Magnesium – Functions and effects
Magnesium is a mineral involved in some of the body’s vital functions. In particular, magnesium is essential for maintaining the body’s electrolyte balance, which also ensures a balanced relationship between muscle tension and relaxation. See here for useful details on magnesium’s functions and effects in the human body.
What is magnesium good for?
Magnesium is an essential mineral and its functions within the human body include:
- Involvement in the metabolic process
- Support for muscle and nerve function
- Maintenance of the electrolyte balance
- Keeping bones and teeth healthy
Magnesium and its muscle functions
When asked: “What is magnesium good for?”, the first thing that would probably come to most people’s minds would be combatting muscle cramp. Which is partly correct, but isn’t the whole story. Magnesium is not just responsible for keeping muscles relaxed and functioning, although that is one of its most important functions. Together with calcium, this vital mineral is important for maintaining normal muscle function - tensing and relaxing the muscular system. If the balance shifts in favour of calcium – for example if a magnesium deficiency occurs – too much calcium enters the muscle cells, which can cause tension or cramp if it persists. In other words: magnesium relaxes muscles.
Magnesium: Power for normal metabolic function
Magnesium is essential for maintaining normal metabolic function. That’s because: Magnesium activates adenosine triphosphate (ATP), which is the fuel for cells’ activity. Magnesium is needed to “wake up” ATP. And that has a beneficial effect on muscle function - our muscles need all the energy they can get, so ATP is essential. And, almost incidentally, magnesium also activates around 300 enzymes. so, you could say that magnesium is the body’s spark plug.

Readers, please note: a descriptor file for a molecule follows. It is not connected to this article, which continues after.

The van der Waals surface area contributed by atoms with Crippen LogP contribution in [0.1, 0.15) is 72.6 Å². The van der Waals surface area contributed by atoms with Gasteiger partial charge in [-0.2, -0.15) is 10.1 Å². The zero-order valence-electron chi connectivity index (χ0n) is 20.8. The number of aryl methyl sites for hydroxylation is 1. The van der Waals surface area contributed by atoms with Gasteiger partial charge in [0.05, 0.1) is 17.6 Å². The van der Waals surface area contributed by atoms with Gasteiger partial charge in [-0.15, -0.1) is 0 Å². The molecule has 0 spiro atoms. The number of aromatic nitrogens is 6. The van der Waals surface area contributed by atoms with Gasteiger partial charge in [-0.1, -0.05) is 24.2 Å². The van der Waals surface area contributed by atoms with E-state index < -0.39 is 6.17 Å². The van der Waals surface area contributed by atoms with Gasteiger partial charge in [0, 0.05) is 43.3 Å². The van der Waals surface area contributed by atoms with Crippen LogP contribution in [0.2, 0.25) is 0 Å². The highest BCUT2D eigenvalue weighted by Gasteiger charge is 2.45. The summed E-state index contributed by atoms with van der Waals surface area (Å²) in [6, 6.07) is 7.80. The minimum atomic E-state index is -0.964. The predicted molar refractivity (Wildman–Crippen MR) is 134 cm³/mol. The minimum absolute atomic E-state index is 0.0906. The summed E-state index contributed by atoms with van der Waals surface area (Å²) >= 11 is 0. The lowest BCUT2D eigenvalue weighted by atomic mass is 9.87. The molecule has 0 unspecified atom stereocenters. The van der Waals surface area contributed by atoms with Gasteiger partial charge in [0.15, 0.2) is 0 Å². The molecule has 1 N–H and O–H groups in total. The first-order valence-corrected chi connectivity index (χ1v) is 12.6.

Magnesium and the electrolyte balance
Magnesium’s regulating effect on the electrolyte balance is also ultimately beneficial for our muscle system. When magnesium levels in cells are too low, membrane permeability to potassium, sodium and calcium increases. This raises nerve cells’ excitability levels, increasing the risk of muscle cramps. Magnesium has a stabilising effect on cell membranes. This means that the mineral can help to reduce nerve cell excitability, making muscles less prone to cramps.
Importance of magnesium for bones and teeth
Around 25 grams of magnesium are stored in the human body. 60% of this is stored in bones and teeth. Just 39% occurs in muscles and organs and around 1% in the blood. so, bones and teeth are the most important storage sites for the mineral. That means that maintaining a good magnesium supply is also essential for maintaining normal bones and teeth.
The magnesium contained in the bones stabilises the bone matrix and is involved in bone mineralisation as well as bone growth.
A magnesium deficiency can also cause a reduction in the blood’s calcium levels. Which means: Two minerals that are important for the stability of our bones and teeth go missing at the same time. so, adding magnesium helps our calcium levels to rise, benefiting both our bones and our teeth.